© Graham Larkin 2013
In Ottawa, where I live, the bottom has fallen out of the job market in my area (art historian/curator) in the wake of radical restructuring at my former place of work and other federal institutions. So I’m suddenly having to get very creative in mid-career, and like many people I’m hoping to weather the new cultural and economic reality with some socially, financially and ecologically sustainable work.
An opportunity to try something really new arrived in November 2012, when a last-minute cancellation allowed me to teach a winter term history and theory seminar for all resident first-year graduate students at Carleton University’s Azrieli School of Architecture. The pay was modest, but on the upside I was granted a degree of freedom I hadn’t enjoyed since teaching my last art history seminar at Stanford University in 2005. Plus I had my first opportunity to teach in a place where the students had serious maker skills.
I quickly conceived a broad-based design class that had components of both seminar and studio. The first month was a history/theory seminar where students would gain a solid grounding in design principles based on my presentations, some collections visits, and readings from the work of by my design mentor Edward R. Tufte. Next they would apply that knowledge to some real-world problems in an informal studio setting. The aim was for students to expand their toolkits by applying their design skills to non-architectural projects. I insisted that the emphasis not be on marks, but rather on making one’s mark in the world by developing projects that could help the world and continue to flourish after the class was over.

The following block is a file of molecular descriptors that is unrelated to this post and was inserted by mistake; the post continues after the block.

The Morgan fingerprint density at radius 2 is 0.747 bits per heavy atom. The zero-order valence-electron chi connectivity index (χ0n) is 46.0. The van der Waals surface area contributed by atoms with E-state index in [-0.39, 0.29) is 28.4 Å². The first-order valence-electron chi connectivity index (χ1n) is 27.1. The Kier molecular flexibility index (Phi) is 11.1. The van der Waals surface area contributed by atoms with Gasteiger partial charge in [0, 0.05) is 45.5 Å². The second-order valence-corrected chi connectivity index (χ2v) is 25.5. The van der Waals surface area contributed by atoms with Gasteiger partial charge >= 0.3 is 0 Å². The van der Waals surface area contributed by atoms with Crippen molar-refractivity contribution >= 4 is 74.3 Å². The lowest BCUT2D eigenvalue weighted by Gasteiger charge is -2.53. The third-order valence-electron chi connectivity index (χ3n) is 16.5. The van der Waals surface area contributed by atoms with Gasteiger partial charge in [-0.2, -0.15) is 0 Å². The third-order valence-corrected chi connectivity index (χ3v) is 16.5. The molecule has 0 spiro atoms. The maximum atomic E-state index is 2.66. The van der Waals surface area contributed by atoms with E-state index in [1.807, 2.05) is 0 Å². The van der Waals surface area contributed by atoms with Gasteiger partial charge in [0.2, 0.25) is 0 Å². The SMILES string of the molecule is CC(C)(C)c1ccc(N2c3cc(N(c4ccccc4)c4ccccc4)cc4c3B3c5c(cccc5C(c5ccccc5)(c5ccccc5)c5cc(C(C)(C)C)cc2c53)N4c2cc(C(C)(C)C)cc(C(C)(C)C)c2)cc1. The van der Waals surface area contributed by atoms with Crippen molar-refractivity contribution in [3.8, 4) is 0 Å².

When I described the whole scheme to a friend about a month into the course, she said: “So it’s basically an incubator.” Later that day I shelled out $4 for the domain designincubator.info, and–since every student permitted at least a description of his or her work–the results are now posted here on the Projects menu button and tag cloud.
It would have been a lot safer for me to have stuck to what I knew. Some trusted friends and colleagues were nervous at the prospect of an art historian suddenly teaching architects how to design maps, diagrams and web sites. I reassured them that even though I had never taught a class on the subject I happened to know quite a bit about design, which is true. It would have been more true–and considerably less reassuring–to have added that I had no intention of setting myself up as any kind of expert. On the contrary, I was very consciously giving myself and the students permission to act as amateurs–which, strictly speaking, means people who do things for the love of it. In the introduction to my doctoral dissertation I quoted the a-word in the original French, claiming that “it is only the attachments of the amateur that can protect us from the pathologies of expertise.” A decade later I believe this more than ever.
I changed the inherited course title from Contemporary Theoretical Perspectives in Architecture to Adventures in Multimodal Design–a tactic that moved us away from architecture and fostered experimentation. Students were encouraged to cook up design projects based on something they loved (such as a subject or place) and also on some frustration (such as the lack of a succinct guide to that same subject or place). Crucially, they were required to launch their projects into the world by the end of the class, which meant giving it away if they could not find some ready source of remuneration. I asked that they be open about their methods, sharing and assessing their techniques on a common platform so they could learn from each other’s successes and failures. In that same spirit I will do my best, in the sections that follow, to explain how the class was orchestrated, beginning with an explanation of my role as a design producer.